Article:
I doubt the person behind DDoS specifically wrote the bots to resolve the domain name every now and then while sending packets. Why add such overhead? I don't know many programmers who ever need to write anything like that. Actually it is usually even the opposite, people force their software to automatically use IP addresse after resolving the IP for the very first time to reduce overhead.

Most likely all the machines behind DDoS had the domain name IP locally cached and with most router/computer configurations if you are actively using some addresse it takes very long time to flush the local cache. In fact it might never happen if you constantly query something from that domain.

Saying that the attack didn't go over to btcguild and because of that they are to blame is funny. You must really hate them very much slush.

Um that would be the worst botnet operator in the history of computing industry.

To defeat this "idiot botnetter"
Step 1: change local IP address of server being attacked.  Setup a dummy server to take the DDOS attack and assign it the attacked IP address.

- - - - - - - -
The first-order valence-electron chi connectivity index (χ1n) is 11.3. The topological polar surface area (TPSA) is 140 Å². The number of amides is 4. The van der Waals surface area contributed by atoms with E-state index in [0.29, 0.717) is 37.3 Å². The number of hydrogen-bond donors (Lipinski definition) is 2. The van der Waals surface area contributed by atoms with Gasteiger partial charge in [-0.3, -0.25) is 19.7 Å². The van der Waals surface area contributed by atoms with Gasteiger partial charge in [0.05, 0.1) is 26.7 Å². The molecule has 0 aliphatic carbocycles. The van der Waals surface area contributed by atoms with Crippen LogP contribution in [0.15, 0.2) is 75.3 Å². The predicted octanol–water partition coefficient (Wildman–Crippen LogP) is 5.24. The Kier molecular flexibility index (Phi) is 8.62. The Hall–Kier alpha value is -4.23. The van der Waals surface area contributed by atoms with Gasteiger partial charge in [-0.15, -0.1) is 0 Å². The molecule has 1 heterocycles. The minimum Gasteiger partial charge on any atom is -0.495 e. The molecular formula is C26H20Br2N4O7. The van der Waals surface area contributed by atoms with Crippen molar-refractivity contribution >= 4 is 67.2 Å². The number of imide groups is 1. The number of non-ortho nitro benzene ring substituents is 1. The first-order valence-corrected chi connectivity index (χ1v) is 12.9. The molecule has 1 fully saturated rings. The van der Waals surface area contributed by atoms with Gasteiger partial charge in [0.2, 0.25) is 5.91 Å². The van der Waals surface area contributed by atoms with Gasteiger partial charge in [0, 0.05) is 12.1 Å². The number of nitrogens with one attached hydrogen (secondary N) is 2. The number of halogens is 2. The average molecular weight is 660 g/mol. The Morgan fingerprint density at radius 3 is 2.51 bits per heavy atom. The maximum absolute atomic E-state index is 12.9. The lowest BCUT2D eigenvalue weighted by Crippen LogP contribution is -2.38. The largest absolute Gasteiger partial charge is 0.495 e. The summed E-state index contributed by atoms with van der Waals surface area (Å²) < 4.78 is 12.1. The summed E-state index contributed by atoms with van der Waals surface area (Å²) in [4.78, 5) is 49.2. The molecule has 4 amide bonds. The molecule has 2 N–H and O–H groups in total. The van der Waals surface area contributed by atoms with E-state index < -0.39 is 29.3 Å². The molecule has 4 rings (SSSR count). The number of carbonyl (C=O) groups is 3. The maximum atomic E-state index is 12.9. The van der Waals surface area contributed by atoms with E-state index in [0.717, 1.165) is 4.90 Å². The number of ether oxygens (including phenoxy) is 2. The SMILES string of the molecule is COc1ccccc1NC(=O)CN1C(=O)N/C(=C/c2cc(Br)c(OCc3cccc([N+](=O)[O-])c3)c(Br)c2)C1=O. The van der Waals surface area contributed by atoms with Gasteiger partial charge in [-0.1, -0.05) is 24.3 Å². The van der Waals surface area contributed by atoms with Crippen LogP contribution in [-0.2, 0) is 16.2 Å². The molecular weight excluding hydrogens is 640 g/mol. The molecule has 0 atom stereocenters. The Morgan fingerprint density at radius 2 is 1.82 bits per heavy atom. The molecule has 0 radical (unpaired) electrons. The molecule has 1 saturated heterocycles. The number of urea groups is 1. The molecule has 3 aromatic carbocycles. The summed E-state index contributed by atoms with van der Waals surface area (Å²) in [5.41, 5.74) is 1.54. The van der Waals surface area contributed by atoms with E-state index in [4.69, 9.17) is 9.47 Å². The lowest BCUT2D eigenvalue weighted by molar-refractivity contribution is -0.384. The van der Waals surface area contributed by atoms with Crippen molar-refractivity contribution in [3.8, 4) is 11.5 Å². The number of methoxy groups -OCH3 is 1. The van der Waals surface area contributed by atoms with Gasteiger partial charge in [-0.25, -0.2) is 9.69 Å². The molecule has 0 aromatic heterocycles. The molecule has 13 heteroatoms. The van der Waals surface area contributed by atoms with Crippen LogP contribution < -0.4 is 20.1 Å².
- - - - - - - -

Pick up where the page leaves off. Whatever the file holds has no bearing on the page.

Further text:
Step 2: update DNS so attacked domain points to new IP address.
Step 3: you winz because the idiot is now targetting nothing.

Obviously the botnet needs to periodically use DNS to keep the attack "on target".  If you read Slush indicated (both in this thread and durring the attack) that he changed the DNS record to point to new servers multiple times and EVERY SINGLE TIME the attack followed the updated DNS.  He also added new domains pointing to new servers and the attack expanded to include those.

There was one exception .... when he pointed the DNS to BTC Guild servers.  Then and only then the attack didn't follow the DNS change.

I am not saying BTC Guild was behind it but it is at least "interesting".
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October 21, 2011, 02:14:51 PM
 #69

Well, it might be that Guild was chosen by someone as a "convenient scapegoat" due to persistent rumors that seem to be associated with them (that makes framing easier)

P.S.:

Full disclosure:

Lolcust mines @ simplecoin.us out of cointriotism and pooltriotism Smiley

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October 21, 2011, 02:16:03 PM
 #70

Then you are pretty weak sysadmin because DNS server change can easily take over 24 hours for busy server.. it usually takes much less time with small web sites.

I don't think you have the faintest idea of what you are talking about. Are you suggesting a busy website makes DNS take longer to propogate? Really?